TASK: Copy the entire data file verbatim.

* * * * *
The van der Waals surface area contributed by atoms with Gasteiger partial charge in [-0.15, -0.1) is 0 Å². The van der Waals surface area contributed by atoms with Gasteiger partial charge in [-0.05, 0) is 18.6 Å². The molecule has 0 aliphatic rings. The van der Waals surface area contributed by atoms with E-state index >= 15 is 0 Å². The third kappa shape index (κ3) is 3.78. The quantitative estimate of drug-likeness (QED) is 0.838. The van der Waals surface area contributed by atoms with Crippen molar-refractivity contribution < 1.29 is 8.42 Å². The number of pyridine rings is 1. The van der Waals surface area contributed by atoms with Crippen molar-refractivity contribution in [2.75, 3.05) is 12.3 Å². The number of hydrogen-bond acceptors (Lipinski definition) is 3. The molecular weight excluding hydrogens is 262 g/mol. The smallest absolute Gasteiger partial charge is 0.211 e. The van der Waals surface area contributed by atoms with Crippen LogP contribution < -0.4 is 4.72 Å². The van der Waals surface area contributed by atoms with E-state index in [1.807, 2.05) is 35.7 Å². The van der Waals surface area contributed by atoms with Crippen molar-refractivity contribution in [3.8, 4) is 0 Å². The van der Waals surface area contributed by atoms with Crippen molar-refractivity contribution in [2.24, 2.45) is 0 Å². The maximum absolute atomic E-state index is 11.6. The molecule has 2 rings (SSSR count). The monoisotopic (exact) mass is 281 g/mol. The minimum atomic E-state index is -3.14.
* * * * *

The van der Waals surface area contributed by atoms with Gasteiger partial charge in [-0.15, -0.1) is 0 Å². The van der Waals surface area contributed by atoms with Gasteiger partial charge in [-0.05, 0) is 18.6 Å². The molecule has 0 aliphatic rings. The van der Waals surface area contributed by atoms with E-state index >= 15 is 0 Å². The third kappa shape index (κ3) is 3.78. The quantitative estimate of drug-likeness (QED) is 0.838. The van der Waals surface area contributed by atoms with Crippen molar-refractivity contribution < 1.29 is 8.42 Å². The number of pyridine rings is 1. The van der Waals surface area contributed by atoms with Crippen molar-refractivity contribution in [2.75, 3.05) is 12.3 Å². The number of hydrogen-bond acceptors (Lipinski definition) is 3. The molecular weight excluding hydrogens is 262 g/mol. The smallest absolute Gasteiger partial charge is 0.211 e. The van der Waals surface area contributed by atoms with Crippen LogP contribution < -0.4 is 4.72 Å². The van der Waals surface area contributed by atoms with E-state index in [1.807, 2.05) is 35.7 Å². The van der Waals surface area contributed by atoms with Crippen molar-refractivity contribution in [3.8, 4) is 0 Å². The van der Waals surface area contributed by atoms with Crippen molar-refractivity contribution in [2.24, 2.45) is 0 Å². The maximum absolute atomic E-state index is 11.6. The molecule has 2 rings (SSSR count). The monoisotopic (exact) mass is 281 g/mol. The minimum atomic E-state index is -3.14.